Anime cult or 4chan prank? Unravelling the mystery of systemspace.
By Addison Nugent | MOTHERBOARD
In January 2017 a mysterious 4channer named Tsuki started a cult that promised to take members to a cyberpunk paradise. The only catch was they had to die to get there. As with all instances of internet creepypasta, it’s hard to tell if Tsuki is really an “anime suicide cult,” a 4chan prank, or just a harmless game of make believe.
In the past decade 4chan has served as a digital tide pool for subcultures, forming them in the safety of internet anonymity before they appear, fully-mobilized, in meatspace. From Anonymous to the alt-right, the power these groups exert over the political landscape has been felt the world over.
But in the past year, a new 4chan community has emerged that less resembles a social movement than it does Heaven’s Gate, the UFO cult whose mass suicide made headlines around the world in 1997. Systemspace, an internet religion led by Tsuki, promises some 4,969 followers, or “migrants,” that they’ll be transported to a cyberpunk elysium after death.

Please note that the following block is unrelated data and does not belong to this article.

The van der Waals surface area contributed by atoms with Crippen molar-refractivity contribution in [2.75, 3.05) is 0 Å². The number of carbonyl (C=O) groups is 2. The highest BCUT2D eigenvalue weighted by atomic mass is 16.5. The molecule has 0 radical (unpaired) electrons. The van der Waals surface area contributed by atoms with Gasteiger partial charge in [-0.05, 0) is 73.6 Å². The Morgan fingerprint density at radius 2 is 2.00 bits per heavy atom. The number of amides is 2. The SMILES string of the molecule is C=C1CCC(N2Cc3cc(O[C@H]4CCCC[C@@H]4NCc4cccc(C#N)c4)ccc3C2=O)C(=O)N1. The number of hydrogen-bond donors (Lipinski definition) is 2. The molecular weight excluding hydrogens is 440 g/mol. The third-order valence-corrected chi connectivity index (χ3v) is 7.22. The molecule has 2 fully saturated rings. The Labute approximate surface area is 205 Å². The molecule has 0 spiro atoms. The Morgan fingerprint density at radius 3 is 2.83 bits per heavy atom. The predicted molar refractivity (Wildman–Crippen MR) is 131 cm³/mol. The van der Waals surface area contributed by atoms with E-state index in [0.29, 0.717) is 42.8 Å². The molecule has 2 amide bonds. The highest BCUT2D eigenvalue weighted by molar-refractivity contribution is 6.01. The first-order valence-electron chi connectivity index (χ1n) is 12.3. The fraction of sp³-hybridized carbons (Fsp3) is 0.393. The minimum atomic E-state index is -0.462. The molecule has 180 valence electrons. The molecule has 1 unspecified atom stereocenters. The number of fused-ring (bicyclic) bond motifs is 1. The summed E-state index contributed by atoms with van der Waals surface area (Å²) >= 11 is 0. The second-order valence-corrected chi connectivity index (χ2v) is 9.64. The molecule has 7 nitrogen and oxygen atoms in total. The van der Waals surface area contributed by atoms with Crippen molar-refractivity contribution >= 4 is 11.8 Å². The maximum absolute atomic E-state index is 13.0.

Called “an anime suicide cult” and an attempt by 4chan to “troll people into suicide” on Reddit, Systemspace has been the subject of many YouTube conspiracies. According to Systemspace’s scripture, an online document called “The Compendium,” it’s an online group that believes the Universe is comprised of countless “systems” or alternate dimensions coded into existence in much the same way a programmer creates a virtual-reality simulation. Humanity, The Compendium explains, lives in a system called “Life” that is in the process of breaking down because of faulty code. Tsuki, the messianic leader of the Systemspace movement, claimed to have the ability to transfer registrants’ souls to a superior, cyberpunk dimension called “LFE” if they signed up to the Tuski Project website before July 1, 2017.